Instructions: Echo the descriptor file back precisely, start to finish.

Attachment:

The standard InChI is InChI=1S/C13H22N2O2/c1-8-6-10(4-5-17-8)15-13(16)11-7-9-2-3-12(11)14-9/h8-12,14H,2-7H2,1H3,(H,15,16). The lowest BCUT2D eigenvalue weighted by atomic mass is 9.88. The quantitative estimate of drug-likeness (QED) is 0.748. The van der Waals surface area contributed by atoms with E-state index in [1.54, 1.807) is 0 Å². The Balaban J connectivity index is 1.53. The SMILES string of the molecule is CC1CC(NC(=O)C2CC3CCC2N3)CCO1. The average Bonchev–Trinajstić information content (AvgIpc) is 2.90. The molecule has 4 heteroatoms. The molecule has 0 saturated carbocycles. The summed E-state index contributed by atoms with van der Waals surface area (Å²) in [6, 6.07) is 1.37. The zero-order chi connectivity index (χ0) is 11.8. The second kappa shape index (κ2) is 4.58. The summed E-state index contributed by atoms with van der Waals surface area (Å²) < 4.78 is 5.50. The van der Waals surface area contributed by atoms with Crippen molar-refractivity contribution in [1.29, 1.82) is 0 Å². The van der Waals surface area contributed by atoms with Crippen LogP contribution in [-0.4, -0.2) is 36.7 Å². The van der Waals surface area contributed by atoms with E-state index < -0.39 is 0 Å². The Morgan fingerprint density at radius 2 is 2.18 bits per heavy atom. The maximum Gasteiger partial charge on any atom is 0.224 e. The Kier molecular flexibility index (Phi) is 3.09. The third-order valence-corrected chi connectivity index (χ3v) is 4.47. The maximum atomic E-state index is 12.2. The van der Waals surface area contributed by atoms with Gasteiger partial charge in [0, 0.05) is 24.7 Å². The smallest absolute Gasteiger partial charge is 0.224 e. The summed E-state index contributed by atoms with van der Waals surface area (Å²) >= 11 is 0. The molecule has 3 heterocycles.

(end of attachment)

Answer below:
The standard InChI is InChI=1S/C13H22N2O2/c1-8-6-10(4-5-17-8)15-13(16)11-7-9-2-3-12(11)14-9/h8-12,14H,2-7H2,1H3,(H,15,16). The lowest BCUT2D eigenvalue weighted by atomic mass is 9.88. The quantitative estimate of drug-likeness (QED) is 0.748. The van der Waals surface area contributed by atoms with E-state index in [1.54, 1.807) is 0 Å². The Balaban J connectivity index is 1.53. The SMILES string of the molecule is CC1CC(NC(=O)C2CC3CCC2N3)CCO1. The average Bonchev–Trinajstić information content (AvgIpc) is 2.90. The molecule has 4 heteroatoms. The molecule has 0 saturated carbocycles. The summed E-state index contributed by atoms with van der Waals surface area (Å²) in [6, 6.07) is 1.37. The zero-order chi connectivity index (χ0) is 11.8. The second kappa shape index (κ2) is 4.58. The summed E-state index contributed by atoms with van der Waals surface area (Å²) < 4.78 is 5.50. The van der Waals surface area contributed by atoms with Crippen molar-refractivity contribution in [1.29, 1.82) is 0 Å². The van der Waals surface area contributed by atoms with Crippen LogP contribution in [-0.4, -0.2) is 36.7 Å². The van der Waals surface area contributed by atoms with E-state index < -0.39 is 0 Å². The Morgan fingerprint density at radius 2 is 2.18 bits per heavy atom. The maximum Gasteiger partial charge on any atom is 0.224 e. The Kier molecular flexibility index (Phi) is 3.09. The third-order valence-corrected chi connectivity index (χ3v) is 4.47. The maximum atomic E-state index is 12.2. The van der Waals surface area contributed by atoms with Gasteiger partial charge in [0, 0.05) is 24.7 Å². The smallest absolute Gasteiger partial charge is 0.224 e. The summed E-state index contributed by atoms with van der Waals surface area (Å²) >= 11 is 0. The molecule has 3 heterocycles.